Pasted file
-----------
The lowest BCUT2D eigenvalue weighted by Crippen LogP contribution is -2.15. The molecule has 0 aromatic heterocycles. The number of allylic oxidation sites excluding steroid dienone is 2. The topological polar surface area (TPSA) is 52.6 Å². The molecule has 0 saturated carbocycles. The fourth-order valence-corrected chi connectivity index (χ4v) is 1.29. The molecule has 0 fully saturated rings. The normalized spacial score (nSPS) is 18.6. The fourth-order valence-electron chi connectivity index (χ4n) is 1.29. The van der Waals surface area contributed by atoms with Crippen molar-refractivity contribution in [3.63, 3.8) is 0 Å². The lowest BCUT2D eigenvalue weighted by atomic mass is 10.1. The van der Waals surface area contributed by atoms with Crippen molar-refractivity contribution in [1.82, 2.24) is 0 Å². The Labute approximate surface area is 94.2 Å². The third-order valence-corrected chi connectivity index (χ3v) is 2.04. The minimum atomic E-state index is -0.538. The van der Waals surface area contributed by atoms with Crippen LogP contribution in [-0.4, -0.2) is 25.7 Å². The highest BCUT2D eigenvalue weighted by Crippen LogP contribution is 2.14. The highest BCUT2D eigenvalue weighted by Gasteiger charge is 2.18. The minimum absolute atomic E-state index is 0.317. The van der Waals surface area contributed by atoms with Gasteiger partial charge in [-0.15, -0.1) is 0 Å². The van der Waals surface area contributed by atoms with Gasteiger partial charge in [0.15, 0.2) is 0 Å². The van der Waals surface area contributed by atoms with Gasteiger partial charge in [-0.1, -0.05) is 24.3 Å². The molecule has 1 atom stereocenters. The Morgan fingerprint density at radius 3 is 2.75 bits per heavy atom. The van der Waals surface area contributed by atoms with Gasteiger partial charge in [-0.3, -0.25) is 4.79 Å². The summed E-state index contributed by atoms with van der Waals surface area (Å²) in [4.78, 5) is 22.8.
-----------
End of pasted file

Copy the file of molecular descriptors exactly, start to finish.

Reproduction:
The lowest BCUT2D eigenvalue weighted by Crippen LogP contribution is -2.15. The molecule has 0 aromatic heterocycles. The number of allylic oxidation sites excluding steroid dienone is 2. The topological polar surface area (TPSA) is 52.6 Å². The molecule has 0 saturated carbocycles. The fourth-order valence-corrected chi connectivity index (χ4v) is 1.29. The molecule has 0 fully saturated rings. The normalized spacial score (nSPS) is 18.6. The fourth-order valence-electron chi connectivity index (χ4n) is 1.29. The van der Waals surface area contributed by atoms with Crippen molar-refractivity contribution in [3.63, 3.8) is 0 Å². The lowest BCUT2D eigenvalue weighted by atomic mass is 10.1. The van der Waals surface area contributed by atoms with Crippen molar-refractivity contribution in [1.82, 2.24) is 0 Å². The Labute approximate surface area is 94.2 Å². The third-order valence-corrected chi connectivity index (χ3v) is 2.04. The minimum atomic E-state index is -0.538. The van der Waals surface area contributed by atoms with Crippen LogP contribution in [-0.4, -0.2) is 25.7 Å². The highest BCUT2D eigenvalue weighted by Crippen LogP contribution is 2.14. The highest BCUT2D eigenvalue weighted by Gasteiger charge is 2.18. The minimum absolute atomic E-state index is 0.317. The van der Waals surface area contributed by atoms with Gasteiger partial charge in [-0.15, -0.1) is 0 Å². The van der Waals surface area contributed by atoms with Gasteiger partial charge in [0.15, 0.2) is 0 Å². The van der Waals surface area contributed by atoms with Gasteiger partial charge in [-0.1, -0.05) is 24.3 Å². The molecule has 1 atom stereocenters. The Morgan fingerprint density at radius 3 is 2.75 bits per heavy atom. The van der Waals surface area contributed by atoms with Gasteiger partial charge in [-0.3, -0.25) is 4.79 Å². The summed E-state index contributed by atoms with van der Waals surface area (Å²) in [4.78, 5) is 22.8.